Friday, May 13, 2005

This? Or That? Maybe the Other Thing

I have a logjam of things to talk about. This? That? The other thing?

I've been brewing up a mental storm about my sister, the one I invited to be the photographer to my second homebirth. What a fiasco! We haven't spoken in two and a half years when she left town for Japan and took with her twelve pictures of my birth which I expressly forbade her to keep. (She had copies made and didn't think I'd notice, I guess.) She's in town and I need to talk all about it here because my husband is sick of hearing about it and I don't want to put my mother in the middle of it and because she is so irritating I grind my teeth together just thinking about the photographic image of my unclothed self with a baby half-born circulating throughout Asia. If I ever go to Japan, people will recognize me from behind. (If I am devoid of clothing, that is.)

But that storm will have to continue to strengthen to hurricane force, because tonight I want to talk about my dad.

Tonight I went to a production of "Joseph and the Coat of Many Colors." I sat near the back and smiled with anticipation when the lights dimmed. A woman sang, then an actor burst onto the stage. Tears sprang to my eyes and I bit the inside of my cheek to stop myself from crying.

Why? I'm getting to be an old sap, but crying? At a romping musical? Where a stageful of men sing and prance and wave hats in the air?

Then I remembered sitting in the small audience at the Community College playhouse watching my dad on stage performing his heart out. For one play, he shaved his head to play a German spy in a spoof of some sort. I remember a bird prop going horribly wrong and the audience howling with laughter while my dad and his leading lady improvised hilarious lines.

My dad was more alive when he stood on a stage than at any other moment of his life. He emoted, he sang, he even danced a little. His eyes shone and he projected confidence and joy. He performed only in community theater, but he adored the stage. My youngest sister (not the picture-thief) has file folders stuffed with photographs of him and press clippings.

The theater itself was dingy and small, but the magic outshone the reality of that small building. The make-up, the glaring lights, the bare-bones props somehow led to a magical pot of gold and ushered us to another time and place.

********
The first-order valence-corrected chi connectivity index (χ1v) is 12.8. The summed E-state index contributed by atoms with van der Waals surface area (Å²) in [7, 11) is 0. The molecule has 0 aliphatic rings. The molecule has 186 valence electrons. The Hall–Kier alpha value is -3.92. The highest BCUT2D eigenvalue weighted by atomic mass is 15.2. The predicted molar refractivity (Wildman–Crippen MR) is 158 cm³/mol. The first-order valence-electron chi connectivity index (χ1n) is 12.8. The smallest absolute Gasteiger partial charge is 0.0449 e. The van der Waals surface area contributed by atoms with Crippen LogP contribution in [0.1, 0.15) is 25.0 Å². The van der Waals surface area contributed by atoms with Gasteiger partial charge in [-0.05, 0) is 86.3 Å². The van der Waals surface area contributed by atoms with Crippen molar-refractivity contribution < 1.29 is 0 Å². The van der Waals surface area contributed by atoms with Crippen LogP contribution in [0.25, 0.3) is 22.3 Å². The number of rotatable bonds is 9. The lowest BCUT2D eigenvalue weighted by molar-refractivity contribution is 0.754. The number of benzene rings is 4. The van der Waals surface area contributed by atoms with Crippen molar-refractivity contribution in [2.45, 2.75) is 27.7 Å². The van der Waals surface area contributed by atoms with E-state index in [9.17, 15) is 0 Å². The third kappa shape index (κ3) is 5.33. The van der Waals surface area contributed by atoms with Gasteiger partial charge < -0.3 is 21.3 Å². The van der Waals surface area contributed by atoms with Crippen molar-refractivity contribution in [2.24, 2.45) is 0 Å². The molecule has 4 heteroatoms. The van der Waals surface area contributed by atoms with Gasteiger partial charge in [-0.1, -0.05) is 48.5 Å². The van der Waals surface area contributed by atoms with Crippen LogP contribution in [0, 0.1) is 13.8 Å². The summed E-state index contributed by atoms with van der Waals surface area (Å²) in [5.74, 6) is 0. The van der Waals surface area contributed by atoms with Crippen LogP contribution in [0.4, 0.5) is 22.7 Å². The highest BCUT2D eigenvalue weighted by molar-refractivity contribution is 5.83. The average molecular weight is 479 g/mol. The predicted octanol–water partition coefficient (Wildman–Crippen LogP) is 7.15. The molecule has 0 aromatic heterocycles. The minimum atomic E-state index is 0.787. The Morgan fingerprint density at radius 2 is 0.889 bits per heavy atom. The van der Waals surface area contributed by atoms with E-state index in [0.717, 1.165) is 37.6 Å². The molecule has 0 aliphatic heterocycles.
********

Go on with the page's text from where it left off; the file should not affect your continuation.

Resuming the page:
I saw my dad in new light when I saw him perform, but I always wondered if maybe I were glimpsing his true self, his secret self, the self that was almost extinguished--but not quite--by his harsh father and his broken home and his desperate marriage and dismal job. At home, sometimes the actor-dad would burst through the regular scheduled monotony of our lives--job, school, job, school, job, school--and he would leap onto his tip-toes like a two-hundred pound ballerina with a goatee and sing, "I feel pretty, oh so pretty!" And I would roll my eyes at him and laugh.

So when I sit in the audience and watch actors perform, I cry, even when it's funny. Every baldish man with a goatee and a too-long nose reminds me of him. When it's over and we clap, I blink back tears. The lights come on and I look down and dig in my purse and pretend I wasn't about to cry for no reason at all.

No reason--except that for a second, I felt my dad in the room. Then the stage went dark all over again.

7 Comments:

Blogger Cuppa said...

This one brought tears to my eyes too.

It isn't the stage that brings my dad into the room, it is the smell of sawdust for me. I can walk into Home Depot and smell the wood and my dad is instantly beside me. Somedays if I am wearing a green dot I walk along and smile as I remember him, other days, the green turns quickly to blue and I am close to tears because I miss him so much.

7:54 AM  
Blogger Mrs. Darling said...

I feel my Dad and all the memories whenever I hear a chainsaw or smell the particular smell that it puts out. My dad was a logger. His life was rough too.

Great post.

4:55 PM  
Blogger Wash Lady said...

Post like this are one of the many reasons that I love this blog so much.

5:43 PM  
Blogger Stephanie said...

What a remarkable post. You must be so incredibly angry and hurt. It's so good you could feel your dad even if only for a second.

7:07 PM  
Blogger M3 (Mary-Mia) said...

What a beautiful post. I guess I'm an old sap too, because you made me cry just reading it. Thanks for sharing, your blog is one of the first places I stop every morning.

8:05 AM  
Blogger methatiam said...

It?s ironic, but the truth is that on stage, in front of hundreds of people, is one of the most intimate, private moments some of us will ever have.

It probably was his true self you glimpsed.

I know for me that being onstage is one of the places I?ve found safe enough to allow my own ?true? self out to play.

8:35 AM  
Blogger Julana said...

Mel,
This post is well written, but so vulnerable, I didn't want to comment. You seem to be able to separate your own needs from your parents's inadequacies, and look on them, with all their failings, with so much compassion.

11:33 AM  

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